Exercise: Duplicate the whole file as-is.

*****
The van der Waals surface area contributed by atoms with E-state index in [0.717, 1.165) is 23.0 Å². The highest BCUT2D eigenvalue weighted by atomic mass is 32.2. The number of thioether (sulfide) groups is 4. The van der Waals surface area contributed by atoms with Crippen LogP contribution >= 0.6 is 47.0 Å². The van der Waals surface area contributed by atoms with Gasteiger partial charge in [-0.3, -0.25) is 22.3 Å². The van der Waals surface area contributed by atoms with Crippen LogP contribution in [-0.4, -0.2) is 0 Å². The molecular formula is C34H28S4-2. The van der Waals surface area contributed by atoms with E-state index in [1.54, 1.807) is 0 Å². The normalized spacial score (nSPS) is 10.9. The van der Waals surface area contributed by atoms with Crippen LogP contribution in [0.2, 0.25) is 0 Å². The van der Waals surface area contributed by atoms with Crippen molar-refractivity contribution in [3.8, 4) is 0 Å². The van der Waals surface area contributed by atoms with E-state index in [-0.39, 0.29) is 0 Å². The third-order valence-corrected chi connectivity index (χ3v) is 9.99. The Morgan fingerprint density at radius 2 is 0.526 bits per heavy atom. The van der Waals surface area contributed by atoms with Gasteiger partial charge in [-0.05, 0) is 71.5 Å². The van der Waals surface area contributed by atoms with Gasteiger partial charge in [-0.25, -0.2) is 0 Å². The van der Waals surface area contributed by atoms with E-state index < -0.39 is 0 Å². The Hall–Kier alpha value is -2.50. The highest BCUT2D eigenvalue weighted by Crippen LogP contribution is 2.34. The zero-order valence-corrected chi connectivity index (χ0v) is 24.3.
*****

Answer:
The van der Waals surface area contributed by atoms with E-state index in [0.717, 1.165) is 23.0 Å². The highest BCUT2D eigenvalue weighted by atomic mass is 32.2. The number of thioether (sulfide) groups is 4. The van der Waals surface area contributed by atoms with Crippen LogP contribution >= 0.6 is 47.0 Å². The van der Waals surface area contributed by atoms with Gasteiger partial charge in [-0.3, -0.25) is 22.3 Å². The van der Waals surface area contributed by atoms with Crippen LogP contribution in [-0.4, -0.2) is 0 Å². The molecular formula is C34H28S4-2. The van der Waals surface area contributed by atoms with E-state index in [1.54, 1.807) is 0 Å². The normalized spacial score (nSPS) is 10.9. The van der Waals surface area contributed by atoms with Crippen LogP contribution in [0.2, 0.25) is 0 Å². The van der Waals surface area contributed by atoms with Crippen molar-refractivity contribution in [3.8, 4) is 0 Å². The van der Waals surface area contributed by atoms with E-state index in [-0.39, 0.29) is 0 Å². The third-order valence-corrected chi connectivity index (χ3v) is 9.99. The Morgan fingerprint density at radius 2 is 0.526 bits per heavy atom. The van der Waals surface area contributed by atoms with Gasteiger partial charge in [-0.05, 0) is 71.5 Å². The van der Waals surface area contributed by atoms with Gasteiger partial charge in [-0.25, -0.2) is 0 Å². The van der Waals surface area contributed by atoms with E-state index < -0.39 is 0 Å². The Hall–Kier alpha value is -2.50. The highest BCUT2D eigenvalue weighted by Crippen LogP contribution is 2.34. The zero-order valence-corrected chi connectivity index (χ0v) is 24.3.